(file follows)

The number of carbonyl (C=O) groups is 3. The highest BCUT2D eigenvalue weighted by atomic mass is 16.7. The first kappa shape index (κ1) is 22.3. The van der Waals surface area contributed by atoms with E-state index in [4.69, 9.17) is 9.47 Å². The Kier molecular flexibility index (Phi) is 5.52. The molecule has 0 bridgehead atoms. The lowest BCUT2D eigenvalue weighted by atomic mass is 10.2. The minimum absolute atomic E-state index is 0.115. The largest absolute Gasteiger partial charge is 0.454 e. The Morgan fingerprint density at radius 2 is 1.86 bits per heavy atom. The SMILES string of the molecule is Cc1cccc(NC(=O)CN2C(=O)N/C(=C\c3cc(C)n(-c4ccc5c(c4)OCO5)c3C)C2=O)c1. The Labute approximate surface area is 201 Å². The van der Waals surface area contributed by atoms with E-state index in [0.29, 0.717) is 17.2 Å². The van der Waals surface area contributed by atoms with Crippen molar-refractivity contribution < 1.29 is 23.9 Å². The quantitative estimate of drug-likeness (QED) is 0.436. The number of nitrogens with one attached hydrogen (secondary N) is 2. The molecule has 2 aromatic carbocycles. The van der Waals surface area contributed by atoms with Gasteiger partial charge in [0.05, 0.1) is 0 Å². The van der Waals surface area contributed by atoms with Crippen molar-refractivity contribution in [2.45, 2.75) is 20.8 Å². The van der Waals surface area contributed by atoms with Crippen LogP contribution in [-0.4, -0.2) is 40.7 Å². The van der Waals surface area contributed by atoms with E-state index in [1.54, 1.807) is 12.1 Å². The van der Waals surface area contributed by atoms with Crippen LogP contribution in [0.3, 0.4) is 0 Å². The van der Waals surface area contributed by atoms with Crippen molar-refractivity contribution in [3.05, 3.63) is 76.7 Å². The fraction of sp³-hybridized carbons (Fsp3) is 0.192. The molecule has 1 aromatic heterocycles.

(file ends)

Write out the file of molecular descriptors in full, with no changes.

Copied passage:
The number of carbonyl (C=O) groups is 3. The highest BCUT2D eigenvalue weighted by atomic mass is 16.7. The first kappa shape index (κ1) is 22.3. The van der Waals surface area contributed by atoms with E-state index in [4.69, 9.17) is 9.47 Å². The Kier molecular flexibility index (Phi) is 5.52. The molecule has 0 bridgehead atoms. The lowest BCUT2D eigenvalue weighted by atomic mass is 10.2. The minimum absolute atomic E-state index is 0.115. The largest absolute Gasteiger partial charge is 0.454 e. The Morgan fingerprint density at radius 2 is 1.86 bits per heavy atom. The SMILES string of the molecule is Cc1cccc(NC(=O)CN2C(=O)N/C(=C\c3cc(C)n(-c4ccc5c(c4)OCO5)c3C)C2=O)c1. The Labute approximate surface area is 201 Å². The van der Waals surface area contributed by atoms with E-state index in [0.29, 0.717) is 17.2 Å². The van der Waals surface area contributed by atoms with Crippen molar-refractivity contribution < 1.29 is 23.9 Å². The quantitative estimate of drug-likeness (QED) is 0.436. The number of nitrogens with one attached hydrogen (secondary N) is 2. The molecule has 2 aromatic carbocycles. The van der Waals surface area contributed by atoms with Gasteiger partial charge in [0.05, 0.1) is 0 Å². The van der Waals surface area contributed by atoms with Crippen molar-refractivity contribution in [2.45, 2.75) is 20.8 Å². The van der Waals surface area contributed by atoms with Crippen LogP contribution in [-0.4, -0.2) is 40.7 Å². The van der Waals surface area contributed by atoms with E-state index in [1.54, 1.807) is 12.1 Å². The van der Waals surface area contributed by atoms with Crippen LogP contribution in [0.3, 0.4) is 0 Å². The van der Waals surface area contributed by atoms with Crippen molar-refractivity contribution in [3.05, 3.63) is 76.7 Å². The fraction of sp³-hybridized carbons (Fsp3) is 0.192. The molecule has 1 aromatic heterocycles.